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Captain William Davis Templin

TEMPLIN

Posted By: County Coordinator (email)
Date: 5/8/2010 at 17:20:08

Captain William Davis Templin, an honored veteran of the Civil war, residing at No 904 Marion street, was born October 22, 1832, in Delaware county, Indiana, a son of Dr Isaiah and Elizabeth (Clevenger) Templin. The father was a medical practitioner in Indian and in 1851 removed westward to Oskaloosa, Iowa, where he practiced until his death n 1866. He was born in Hillsboro, Ohio and his wife was a native of Clinton county, that state. Her people, however, came form Virginia, while the Templin family were from Kentucky, the grandfather, Robert Templin, there making his home prior to going to Indiana. The religious faith of the family is that of the Presbyterian church. Unto Dr and Mrs Isaiah Templin there were born six sons and two daughters, of whom three sons and one daughter are yet living, William Davis, Cyril, a resident of Hoskins, Nebraska James of Iola, Kansas, and Mrs Serena J Cone of Oklahoma.
When twelve years of age Captain William D Templin, who was the second in order of birth in his family, went to Piatt county, Illinois, where he remained until 1855. He then came to Boone county, Iowa, establishing his home here prior to the Civil war. He at first engaged in farming and also conducted business as a stationary engineer. After the war and until a recent date, when he retired, he was in the pension claim service and was also justice of the peace for fourteen years.
Captain Templin proved his loyalty to his country by enlisting in 1861 as a member of Company D, Tenth Iowa Volunteer Infantry, with which he served for six months as a private. He was then elected second lieutenant, in 1862 returning home and in one day raised Company D, of the Thirty-second Iowa Infantry, numbering one hundred and ten men, seventeen of whom are still living. A reunion is annually held on August 11, the date of their enlistment. Mr Templin went to the front as first lieutenant of that company and during most of the time commanded the company. He served from August 12, 1816 until March 30, 1865, and participated in many hotly contested engagements. He was wounded at Yellow Bayou, Louisiana, in the family Red River campaign, which caused the loss of his left limb. The other lag being broken by a shot. He never suffered from illness, however, throughout the long period of his connection with the army. It was meet that he should be given a government position, so ably and faithfully had he served his country and so great was the sacrifice which he made for the Union cause in losing his leg.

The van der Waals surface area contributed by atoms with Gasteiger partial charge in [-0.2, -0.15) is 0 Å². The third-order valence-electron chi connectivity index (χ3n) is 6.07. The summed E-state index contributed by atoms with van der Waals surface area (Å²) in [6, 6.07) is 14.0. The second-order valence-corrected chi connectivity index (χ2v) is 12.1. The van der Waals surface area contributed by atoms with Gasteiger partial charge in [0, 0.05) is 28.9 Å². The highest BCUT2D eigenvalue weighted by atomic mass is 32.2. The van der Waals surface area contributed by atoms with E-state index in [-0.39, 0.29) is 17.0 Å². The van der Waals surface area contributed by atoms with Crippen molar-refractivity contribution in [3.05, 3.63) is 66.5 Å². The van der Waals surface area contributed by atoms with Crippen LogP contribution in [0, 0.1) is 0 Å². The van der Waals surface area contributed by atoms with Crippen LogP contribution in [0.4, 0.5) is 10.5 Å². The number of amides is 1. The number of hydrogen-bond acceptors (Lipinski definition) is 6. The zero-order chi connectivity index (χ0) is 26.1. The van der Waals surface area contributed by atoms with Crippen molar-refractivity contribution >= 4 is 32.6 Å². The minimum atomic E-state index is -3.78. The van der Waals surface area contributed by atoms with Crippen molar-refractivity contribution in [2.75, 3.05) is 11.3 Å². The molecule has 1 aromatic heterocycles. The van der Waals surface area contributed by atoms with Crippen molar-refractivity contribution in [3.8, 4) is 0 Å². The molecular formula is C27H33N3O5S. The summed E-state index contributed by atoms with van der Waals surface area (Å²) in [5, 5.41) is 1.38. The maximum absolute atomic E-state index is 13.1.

On December 12, 1858, at Boone, Captain Templin was married to Miss Catherine Olson, whose people came to this country about 1856. Two of her brothers are still living: William a resident of Des Moines, and John who is in Oklahoma. Mrs Templin died October 6, 1891, at the age of fifty-six years, and of her seven children four daughters and one son survive. IN order of birth the children were as follows: Ida M now the wife of W R Vernon, of Julesburg, Colorado, Mellie the wife of Jacob Odendeahl, of Des Moines, Edward E of Redfield, South Dakota, who is a farmer and married Mabel Jays, Annie the wife of J A Benson of Sheldon, Iowa, Jessie M at home, Emma who was the wife of G William Rinehart and died February 21, 1889, and Willie, also died in infancy.
Captain Templin is a member of the J G Miller Post, No 67, G A R of which he was the first commander, and since that time he has held various other offices in the organization. For the past ten years he ahs acted as quartermaster. At one time he belonged to the Independent Order of Odd Fellows. His religious faith is that of the Methodist Episcopal church. Captain Templin is widely known in this county, where he has now made him home for fifty-nine years. He has not only been an interested witness of the great changes which have occurred but has taken an active and helpful part in promoting them, and his influence and aid have ever been on the side of progress and improvement. He has now passed the eighty-first milestone on life’s journey and his is a creditable record, not the least important feature of which has been his life long fidelity to his country and her best interests, his spirit of patriotism being one of his predominant characteristics.

1914 Boone County History Book


 

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